Although the final pile configuration did not differ from that utilised on the existing piers, the additional load and stricter settlement criteria required shaft stresses on piles to be increased from an estimated 8MPa (on existing) to over 11MPa. In so doing, the same pile configuration could be used, thereby eliminating the need for a fifth pile at each pile cap and resulting in an estimated saving of some R2 million.

The design loading of a pile is a complex relationship between the quality and reliability of the pile itself – affected by factors such as piling method, strength and integrity of concrete and quality control and supervision to name a few – and the geotechnical design and geological conditions (rock/soil strength and integrity; soil-structure interaction and stress-strain behaviour to name a few more). This influences geo-structural design aspects such as foundation settlement, rotation and stiffness which ultimately affect the design of the superstructure.

Due to the poor soils, emphasis was placed on the formation of rock sockets which need to be embedded in hard but very highly fractured rock. In the design of rock sockets, the more favoured empirical methods, relate the end bearing and shaft capacity of the socket only to the strength of the rock itself. However, authors such as Peck (1979) and Thomlinson (2014), have shown that when the bedrock is fractured, these methods can incorrectly estimate the capacity. Thus methods which consider settlement criteria with due consideration of the rock quality (fracturedness) are preferred.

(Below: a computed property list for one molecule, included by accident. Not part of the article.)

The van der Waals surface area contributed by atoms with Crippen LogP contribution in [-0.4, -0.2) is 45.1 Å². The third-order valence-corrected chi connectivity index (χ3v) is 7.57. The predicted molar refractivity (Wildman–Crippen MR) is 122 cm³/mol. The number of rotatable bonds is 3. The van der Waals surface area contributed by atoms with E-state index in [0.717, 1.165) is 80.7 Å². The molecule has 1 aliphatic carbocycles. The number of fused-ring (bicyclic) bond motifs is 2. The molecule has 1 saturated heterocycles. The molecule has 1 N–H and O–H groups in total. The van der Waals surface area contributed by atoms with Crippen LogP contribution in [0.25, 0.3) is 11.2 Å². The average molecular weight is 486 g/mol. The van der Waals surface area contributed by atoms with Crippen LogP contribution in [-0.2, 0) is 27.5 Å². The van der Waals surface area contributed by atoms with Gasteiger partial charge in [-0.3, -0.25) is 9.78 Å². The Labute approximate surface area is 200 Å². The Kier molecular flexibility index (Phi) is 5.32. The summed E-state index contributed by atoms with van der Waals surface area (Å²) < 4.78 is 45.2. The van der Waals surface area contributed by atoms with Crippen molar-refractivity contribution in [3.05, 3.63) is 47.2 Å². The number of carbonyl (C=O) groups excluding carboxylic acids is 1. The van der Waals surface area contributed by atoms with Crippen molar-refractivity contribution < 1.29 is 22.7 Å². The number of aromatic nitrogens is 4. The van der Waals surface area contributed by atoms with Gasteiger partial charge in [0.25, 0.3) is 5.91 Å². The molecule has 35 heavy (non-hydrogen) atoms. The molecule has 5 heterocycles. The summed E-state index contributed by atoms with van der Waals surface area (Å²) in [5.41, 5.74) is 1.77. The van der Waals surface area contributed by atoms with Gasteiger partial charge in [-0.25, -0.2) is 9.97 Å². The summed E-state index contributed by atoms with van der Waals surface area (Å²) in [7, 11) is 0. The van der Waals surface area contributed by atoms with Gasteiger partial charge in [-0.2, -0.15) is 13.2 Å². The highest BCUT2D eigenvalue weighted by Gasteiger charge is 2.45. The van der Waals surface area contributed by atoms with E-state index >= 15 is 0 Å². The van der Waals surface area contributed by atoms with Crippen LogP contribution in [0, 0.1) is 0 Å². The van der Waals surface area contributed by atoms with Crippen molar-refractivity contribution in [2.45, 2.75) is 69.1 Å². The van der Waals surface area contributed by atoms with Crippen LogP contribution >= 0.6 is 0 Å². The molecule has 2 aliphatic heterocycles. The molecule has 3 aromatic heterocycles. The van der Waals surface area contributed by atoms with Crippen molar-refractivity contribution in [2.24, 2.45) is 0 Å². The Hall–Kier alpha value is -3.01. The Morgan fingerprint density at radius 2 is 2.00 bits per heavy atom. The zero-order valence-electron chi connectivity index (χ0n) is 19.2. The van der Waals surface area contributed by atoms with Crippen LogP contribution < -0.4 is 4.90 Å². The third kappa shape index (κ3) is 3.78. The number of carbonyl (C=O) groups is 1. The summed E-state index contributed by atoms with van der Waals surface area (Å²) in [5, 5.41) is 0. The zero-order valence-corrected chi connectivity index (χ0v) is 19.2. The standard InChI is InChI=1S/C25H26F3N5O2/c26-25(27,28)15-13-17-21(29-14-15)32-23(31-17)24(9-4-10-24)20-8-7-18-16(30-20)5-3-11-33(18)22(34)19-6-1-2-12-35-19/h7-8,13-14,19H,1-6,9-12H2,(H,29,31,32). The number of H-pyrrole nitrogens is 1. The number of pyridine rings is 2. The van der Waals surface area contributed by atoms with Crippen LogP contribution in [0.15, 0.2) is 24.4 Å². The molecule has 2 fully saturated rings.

In addition, to achieve the increased shaft stress, the piles were provided with a 5mm thick permanent casing and constructed using 45MPa concrete. The permanent steel liner was provided to protect the wet concrete from flowing groundwater and soil influx. In the long term, the liner would also protect from debris impact and chemical attack from coastal conditions.

SANRAL’s construction manual advocates that when piles are raked, a thin walled casing be used as the soil face would be prone to collapse during extraction of a temporary casing. However, the casing can also fulfil a structural function and the pile can be designed as a composite element allowing larger shaft stresses to be placed on the piles. The casing thickness when purely used to prevent influx would need to be some 3mm thick for the uMdloti site which would in all likelihood corrode in 130 years. Casings on the site were however much thicker, providing additional capacity where it was required.